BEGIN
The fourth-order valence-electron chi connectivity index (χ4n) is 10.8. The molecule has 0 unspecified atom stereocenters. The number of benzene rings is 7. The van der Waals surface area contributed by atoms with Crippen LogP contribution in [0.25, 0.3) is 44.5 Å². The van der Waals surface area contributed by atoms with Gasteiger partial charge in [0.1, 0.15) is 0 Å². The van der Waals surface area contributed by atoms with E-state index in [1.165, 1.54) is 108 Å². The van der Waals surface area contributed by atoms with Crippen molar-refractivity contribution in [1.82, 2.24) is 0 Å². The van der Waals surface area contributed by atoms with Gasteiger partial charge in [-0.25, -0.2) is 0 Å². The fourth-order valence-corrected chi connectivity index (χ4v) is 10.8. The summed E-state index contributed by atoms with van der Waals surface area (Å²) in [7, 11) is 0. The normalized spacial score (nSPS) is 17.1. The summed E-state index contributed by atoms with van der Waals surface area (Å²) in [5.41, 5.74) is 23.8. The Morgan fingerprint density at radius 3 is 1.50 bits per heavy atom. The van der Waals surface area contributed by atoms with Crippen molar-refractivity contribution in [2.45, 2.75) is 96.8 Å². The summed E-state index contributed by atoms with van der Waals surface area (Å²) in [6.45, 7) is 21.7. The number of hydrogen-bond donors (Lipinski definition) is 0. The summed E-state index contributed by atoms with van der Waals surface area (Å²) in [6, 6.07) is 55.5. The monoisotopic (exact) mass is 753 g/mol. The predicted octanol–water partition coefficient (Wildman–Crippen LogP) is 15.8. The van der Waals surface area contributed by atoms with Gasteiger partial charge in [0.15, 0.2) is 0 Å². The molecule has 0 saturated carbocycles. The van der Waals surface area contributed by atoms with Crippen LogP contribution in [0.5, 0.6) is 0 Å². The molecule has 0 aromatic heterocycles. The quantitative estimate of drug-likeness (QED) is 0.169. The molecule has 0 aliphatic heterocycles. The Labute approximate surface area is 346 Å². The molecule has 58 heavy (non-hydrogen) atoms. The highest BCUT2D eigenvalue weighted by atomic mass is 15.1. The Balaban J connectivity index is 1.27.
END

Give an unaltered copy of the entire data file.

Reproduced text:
The fourth-order valence-electron chi connectivity index (χ4n) is 10.8. The molecule has 0 unspecified atom stereocenters. The number of benzene rings is 7. The van der Waals surface area contributed by atoms with Crippen LogP contribution in [0.25, 0.3) is 44.5 Å². The van der Waals surface area contributed by atoms with Gasteiger partial charge in [0.1, 0.15) is 0 Å². The van der Waals surface area contributed by atoms with E-state index in [1.165, 1.54) is 108 Å². The van der Waals surface area contributed by atoms with Crippen molar-refractivity contribution in [1.82, 2.24) is 0 Å². The van der Waals surface area contributed by atoms with Gasteiger partial charge in [-0.25, -0.2) is 0 Å². The fourth-order valence-corrected chi connectivity index (χ4v) is 10.8. The summed E-state index contributed by atoms with van der Waals surface area (Å²) in [7, 11) is 0. The normalized spacial score (nSPS) is 17.1. The summed E-state index contributed by atoms with van der Waals surface area (Å²) in [5.41, 5.74) is 23.8. The Morgan fingerprint density at radius 3 is 1.50 bits per heavy atom. The van der Waals surface area contributed by atoms with Crippen molar-refractivity contribution in [2.45, 2.75) is 96.8 Å². The summed E-state index contributed by atoms with van der Waals surface area (Å²) in [6.45, 7) is 21.7. The number of hydrogen-bond donors (Lipinski definition) is 0. The summed E-state index contributed by atoms with van der Waals surface area (Å²) in [6, 6.07) is 55.5. The monoisotopic (exact) mass is 753 g/mol. The predicted octanol–water partition coefficient (Wildman–Crippen LogP) is 15.8. The van der Waals surface area contributed by atoms with Gasteiger partial charge in [0.15, 0.2) is 0 Å². The molecule has 0 saturated carbocycles. The van der Waals surface area contributed by atoms with Crippen LogP contribution in [0.5, 0.6) is 0 Å². The molecule has 0 aromatic heterocycles. The quantitative estimate of drug-likeness (QED) is 0.169. The molecule has 0 aliphatic heterocycles. The Labute approximate surface area is 346 Å². The molecule has 58 heavy (non-hydrogen) atoms. The highest BCUT2D eigenvalue weighted by atomic mass is 15.1. The Balaban J connectivity index is 1.27.